As Women’s Day 2016 approaches, the Iranian government continues to be cited by international bodies over its human rights abuses, particularly regarding its female political prisoners.
[USPRwire, Mon Apr 24 2017] As Women’s Day 2016 approaches, the Iranian government continues to be cited by international bodies over its human rights abuses, particularly regarding its female political prisoners. It is estimated that sixty-three women have been executed since Hassan Rouhani’s presidency began in 2013, although sources have noted that many executions are carried out in secret, so this figure could be much higher.
One political prisoner, Maryam Akbari Monfared, has recently been transferred to a clinic to address her thyroid and eyes. Her family is attempting to get her treated at a rheumatology clinic as well. According to reports from NCRI, her conditions could allow her to have been released under article 134 of the Iranian penal code, but this application has been denied.
Her husband has stated that she could also be paroled, but that too was being denied. Monfared has served time in the Rajaei Shahr prison, was transferred to Gharchak prison in Varamin. Her complaints about the prison’s conditions, Monfared as transferred to the women’s ward of Evin prison, where she remained until her transfer to the clinic.
Two of her brothers were executed, one in 1981 and another in 1984 by “revolutionary courts”. Another brother and sister were executed in 1988 massacre as supporters of PMOI/MEK.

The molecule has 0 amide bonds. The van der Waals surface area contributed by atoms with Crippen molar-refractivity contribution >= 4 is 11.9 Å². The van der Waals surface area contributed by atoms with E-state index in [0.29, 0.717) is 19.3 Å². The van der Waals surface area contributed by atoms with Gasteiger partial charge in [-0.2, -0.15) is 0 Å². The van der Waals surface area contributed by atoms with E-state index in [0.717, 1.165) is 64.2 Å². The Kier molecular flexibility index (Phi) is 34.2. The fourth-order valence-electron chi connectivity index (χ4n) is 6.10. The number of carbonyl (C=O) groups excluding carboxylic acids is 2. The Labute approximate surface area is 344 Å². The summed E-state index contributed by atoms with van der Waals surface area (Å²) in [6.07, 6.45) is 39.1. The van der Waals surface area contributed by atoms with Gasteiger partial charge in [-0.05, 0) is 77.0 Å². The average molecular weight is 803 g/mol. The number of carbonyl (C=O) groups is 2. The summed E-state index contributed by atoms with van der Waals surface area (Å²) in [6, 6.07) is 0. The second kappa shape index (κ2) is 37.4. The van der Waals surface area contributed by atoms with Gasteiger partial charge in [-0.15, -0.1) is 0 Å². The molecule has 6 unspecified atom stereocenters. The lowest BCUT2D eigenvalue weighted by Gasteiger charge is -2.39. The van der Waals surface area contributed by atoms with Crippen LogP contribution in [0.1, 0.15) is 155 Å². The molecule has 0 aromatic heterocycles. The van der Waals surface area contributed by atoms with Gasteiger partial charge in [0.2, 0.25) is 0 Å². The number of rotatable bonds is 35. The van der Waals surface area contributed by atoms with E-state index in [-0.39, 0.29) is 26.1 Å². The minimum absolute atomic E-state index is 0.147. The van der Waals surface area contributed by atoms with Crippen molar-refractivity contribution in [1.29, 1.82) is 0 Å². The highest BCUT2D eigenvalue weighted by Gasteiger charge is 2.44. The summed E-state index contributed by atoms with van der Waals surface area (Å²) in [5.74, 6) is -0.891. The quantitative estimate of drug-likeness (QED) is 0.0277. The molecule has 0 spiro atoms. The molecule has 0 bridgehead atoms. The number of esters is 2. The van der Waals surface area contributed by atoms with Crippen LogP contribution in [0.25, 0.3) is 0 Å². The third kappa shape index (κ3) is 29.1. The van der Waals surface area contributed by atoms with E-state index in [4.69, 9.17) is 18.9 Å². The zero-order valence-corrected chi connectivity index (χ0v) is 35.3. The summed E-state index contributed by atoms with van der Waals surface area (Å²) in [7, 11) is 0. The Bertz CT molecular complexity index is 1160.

Many other prisoners have also continued to struggle with a lack of medical treatment, as well as inadequate food and water. Family members who are paying bail for furloughs of their loved ones are finding themselves dealing with an arbitrary system, where changes in management bring about changes in the regulations for the prisoners and their families.
Other political prisoners are being tried by the Court of Appeals without being present. Hossein Rafie was tried by this court without his presence. He was accused of subversive activities, due to his criticism of the Islamic Republic’s nuclear ambitions and his connections to activists outside of the country. Rafie did not agree to be transferred in handcuffs and prison uniform, and the prison refused to transfer him, despite the approval of the judge in the case. He is serving his sentence in the Evin prison and has written about the poor conditions in the prison to family and colleagues.
Other prisoners have been transferred to medical facilities for treatment after continued pressure from their families to deal with a variety of medical conditions. Reports from all of them point to deplorable conditions within these prisons.
Some are even being sent back to prison before medical procedures have been completed and despite the physician’s recommendations. Alireza Golipoor has been transferred back and forth several times, despite his cancer diagnosis and evidence of torture before and after his surgeries.
It is clear that the government of Iran has continued this strategy of abuse and neglect of its political prisoners in an attempt to control the opposition.
However, family and colleagues have continued to report these abuses in an effort to garner international attention for these political prisoners.
Other issues include the lack of representation for prisoners in the courts. Many groups have argued that these courts are not following the laws of Iran. A majority of prisoners serve time in prison with charges not being filed for months.
The complaints from various groups have been building, as more reports are getting out of Iran on the conditions within the prisons and in regards to the hangings. Calls continue for the international community to call Iran to account for these abuses.